We often see another form of incorrect comparison demonstrated by people who are very able. They sometimes measure their own production and progress only by comparison to others in their organization or field rather than against their own potential production.
This is sometimes seen in the form of an employee who needs to be told constantly to get his or her production up—and does so every time. After a while, one gets the idea that this person can push that stat up almost at will—and if you get into communication with him, you will soon find out that this is actually the case. He’s monitoring his production by what others, with perhaps less ability, are producing. The pressure or demand for greater production is not self-generated as it should be, but must come from his seniors. The solution, in such a case, is to get into communication with him about it and to set targets that are a game (challenge) for him—without consideration of anyone else’s level of production. You may be surprised when the production of others around him increases.
Practice envisioning ideal scenes for any activity. The next time you go into to a restaurant, take a look and conceptualize what the Ideal Scene for that restaurant would be: “waiters busily working, clean plates, fast service, etc.” And when you walk in, you will probably observe things that you have never seen before.
The idea of setting an ideal scene and comparing the existing scene against it is an observation drill, and a very important one.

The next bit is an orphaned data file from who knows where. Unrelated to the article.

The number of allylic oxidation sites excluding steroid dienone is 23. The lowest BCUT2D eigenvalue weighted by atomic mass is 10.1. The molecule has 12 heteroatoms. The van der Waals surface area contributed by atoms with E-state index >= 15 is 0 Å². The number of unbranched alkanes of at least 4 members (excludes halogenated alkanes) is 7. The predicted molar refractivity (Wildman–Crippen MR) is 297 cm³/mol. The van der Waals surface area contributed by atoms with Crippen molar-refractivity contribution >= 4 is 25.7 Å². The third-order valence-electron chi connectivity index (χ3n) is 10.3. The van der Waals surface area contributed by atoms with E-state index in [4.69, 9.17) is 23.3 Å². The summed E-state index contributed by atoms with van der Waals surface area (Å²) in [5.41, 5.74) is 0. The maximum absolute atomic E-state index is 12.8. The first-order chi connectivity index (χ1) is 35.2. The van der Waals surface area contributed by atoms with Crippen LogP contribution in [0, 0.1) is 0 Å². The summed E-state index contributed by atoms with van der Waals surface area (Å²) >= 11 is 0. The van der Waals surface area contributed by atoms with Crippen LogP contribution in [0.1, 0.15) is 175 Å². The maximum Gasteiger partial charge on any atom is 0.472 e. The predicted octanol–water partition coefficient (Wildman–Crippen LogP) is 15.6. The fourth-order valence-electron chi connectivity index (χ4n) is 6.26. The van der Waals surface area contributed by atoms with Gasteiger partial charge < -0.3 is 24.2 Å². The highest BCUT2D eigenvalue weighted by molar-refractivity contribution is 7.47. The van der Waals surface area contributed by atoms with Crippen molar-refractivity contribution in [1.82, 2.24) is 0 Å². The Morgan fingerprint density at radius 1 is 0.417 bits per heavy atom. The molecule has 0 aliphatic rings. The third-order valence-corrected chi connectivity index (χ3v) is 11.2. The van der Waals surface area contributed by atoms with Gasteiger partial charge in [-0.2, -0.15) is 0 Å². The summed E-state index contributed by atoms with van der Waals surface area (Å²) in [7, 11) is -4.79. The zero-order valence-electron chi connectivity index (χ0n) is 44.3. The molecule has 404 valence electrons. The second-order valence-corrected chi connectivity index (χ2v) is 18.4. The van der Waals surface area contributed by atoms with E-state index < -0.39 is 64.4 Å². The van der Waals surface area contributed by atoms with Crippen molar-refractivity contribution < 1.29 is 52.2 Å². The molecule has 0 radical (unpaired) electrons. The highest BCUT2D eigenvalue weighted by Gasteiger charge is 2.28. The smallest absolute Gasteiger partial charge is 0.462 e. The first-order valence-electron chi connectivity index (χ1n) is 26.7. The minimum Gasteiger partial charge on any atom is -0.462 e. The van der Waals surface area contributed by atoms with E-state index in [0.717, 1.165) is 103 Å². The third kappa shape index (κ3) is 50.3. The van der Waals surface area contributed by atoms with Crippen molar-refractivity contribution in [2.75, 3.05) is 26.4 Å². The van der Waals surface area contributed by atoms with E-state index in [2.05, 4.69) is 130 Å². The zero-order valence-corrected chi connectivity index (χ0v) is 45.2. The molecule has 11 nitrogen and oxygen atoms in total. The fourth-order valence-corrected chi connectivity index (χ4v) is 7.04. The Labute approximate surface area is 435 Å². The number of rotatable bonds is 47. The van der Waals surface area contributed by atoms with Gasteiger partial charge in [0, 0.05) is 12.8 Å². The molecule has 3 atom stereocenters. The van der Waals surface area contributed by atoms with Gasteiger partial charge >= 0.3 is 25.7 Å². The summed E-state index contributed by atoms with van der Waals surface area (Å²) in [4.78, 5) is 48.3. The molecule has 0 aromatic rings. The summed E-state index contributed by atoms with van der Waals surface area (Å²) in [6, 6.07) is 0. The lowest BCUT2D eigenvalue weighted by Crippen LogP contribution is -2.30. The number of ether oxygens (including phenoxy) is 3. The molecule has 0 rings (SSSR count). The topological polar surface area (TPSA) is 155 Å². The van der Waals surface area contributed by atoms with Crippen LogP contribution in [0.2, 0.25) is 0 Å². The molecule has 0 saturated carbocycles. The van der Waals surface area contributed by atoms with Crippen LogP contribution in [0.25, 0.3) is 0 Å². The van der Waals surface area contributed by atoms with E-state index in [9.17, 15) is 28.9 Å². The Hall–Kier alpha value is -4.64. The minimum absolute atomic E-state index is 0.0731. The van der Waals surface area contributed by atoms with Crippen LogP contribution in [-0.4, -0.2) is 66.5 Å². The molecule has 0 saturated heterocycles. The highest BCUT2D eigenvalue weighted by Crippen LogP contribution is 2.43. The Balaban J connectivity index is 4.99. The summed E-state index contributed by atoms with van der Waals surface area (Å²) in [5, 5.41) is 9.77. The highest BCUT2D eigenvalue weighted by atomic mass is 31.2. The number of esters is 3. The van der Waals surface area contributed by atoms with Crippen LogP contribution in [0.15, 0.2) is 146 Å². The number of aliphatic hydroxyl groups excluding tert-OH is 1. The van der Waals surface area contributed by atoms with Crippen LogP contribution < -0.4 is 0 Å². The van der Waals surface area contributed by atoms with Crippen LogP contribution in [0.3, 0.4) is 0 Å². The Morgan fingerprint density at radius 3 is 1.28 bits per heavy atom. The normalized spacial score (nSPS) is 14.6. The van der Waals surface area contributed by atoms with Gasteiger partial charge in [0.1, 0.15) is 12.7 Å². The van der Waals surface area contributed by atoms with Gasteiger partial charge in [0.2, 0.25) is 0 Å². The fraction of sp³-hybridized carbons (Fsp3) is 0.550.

It is an ability that one develops by practice, by experience, and by looking at an area and setting the ideal scene.
Ideally a Valuable Product
The ideal scene should be directly related to the product, and it should be a valuable product as well. You must be dealing with an ethical and effective product, which is exchangeable for a fair price.
Working out the Ideal Scene in harmony with the valuable final product can cause tremendous changes in one’s viewpoint and how one goes about living.
Creating the Ideal Scene on any aspect of life is a vital action and will lead to greater productivity and increased morale.
Indeed, there are areas of your business, if not areas of your life, that could be improved simply by working out what the ideal is for that scene and comparing it to the existing scene. If your special relationship or marriage, for instance, is not going too well, work out what the ideal scene should be, match it against the existing scene and, measuring the two, see what has to be done to bring the existing closer to the ideal. Ideal scenes are a valuable tool to be used for expansion.
Professional Speaker, Writer and Business Consultant
Author of The Natural Laws of Management: The Admin Scale